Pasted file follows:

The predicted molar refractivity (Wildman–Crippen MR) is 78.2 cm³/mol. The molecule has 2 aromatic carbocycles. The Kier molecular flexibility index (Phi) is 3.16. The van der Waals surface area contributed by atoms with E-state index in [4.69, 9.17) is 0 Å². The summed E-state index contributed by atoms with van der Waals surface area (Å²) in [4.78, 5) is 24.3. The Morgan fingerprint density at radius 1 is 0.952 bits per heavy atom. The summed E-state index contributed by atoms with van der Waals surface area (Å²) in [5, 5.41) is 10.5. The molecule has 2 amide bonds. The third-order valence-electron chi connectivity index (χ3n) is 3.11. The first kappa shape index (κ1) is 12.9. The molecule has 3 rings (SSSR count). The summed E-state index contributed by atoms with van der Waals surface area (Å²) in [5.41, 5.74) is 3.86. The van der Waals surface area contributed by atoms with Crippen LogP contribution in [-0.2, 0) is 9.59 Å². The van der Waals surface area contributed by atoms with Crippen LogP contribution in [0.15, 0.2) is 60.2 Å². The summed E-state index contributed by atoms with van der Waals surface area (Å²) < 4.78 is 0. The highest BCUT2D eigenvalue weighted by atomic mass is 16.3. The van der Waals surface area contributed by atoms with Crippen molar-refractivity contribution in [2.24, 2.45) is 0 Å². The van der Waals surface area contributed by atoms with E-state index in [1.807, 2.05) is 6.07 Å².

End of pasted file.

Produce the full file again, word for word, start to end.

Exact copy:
The predicted molar refractivity (Wildman–Crippen MR) is 78.2 cm³/mol. The molecule has 2 aromatic carbocycles. The Kier molecular flexibility index (Phi) is 3.16. The van der Waals surface area contributed by atoms with E-state index in [4.69, 9.17) is 0 Å². The summed E-state index contributed by atoms with van der Waals surface area (Å²) in [4.78, 5) is 24.3. The Morgan fingerprint density at radius 1 is 0.952 bits per heavy atom. The summed E-state index contributed by atoms with van der Waals surface area (Å²) in [5, 5.41) is 10.5. The molecule has 2 amide bonds. The third-order valence-electron chi connectivity index (χ3n) is 3.11. The first kappa shape index (κ1) is 12.9. The molecule has 3 rings (SSSR count). The summed E-state index contributed by atoms with van der Waals surface area (Å²) in [5.41, 5.74) is 3.86. The van der Waals surface area contributed by atoms with Crippen LogP contribution in [-0.2, 0) is 9.59 Å². The van der Waals surface area contributed by atoms with Crippen LogP contribution in [0.15, 0.2) is 60.2 Å². The summed E-state index contributed by atoms with van der Waals surface area (Å²) < 4.78 is 0. The highest BCUT2D eigenvalue weighted by atomic mass is 16.3. The van der Waals surface area contributed by atoms with Crippen molar-refractivity contribution in [2.24, 2.45) is 0 Å². The van der Waals surface area contributed by atoms with E-state index in [1.807, 2.05) is 6.07 Å².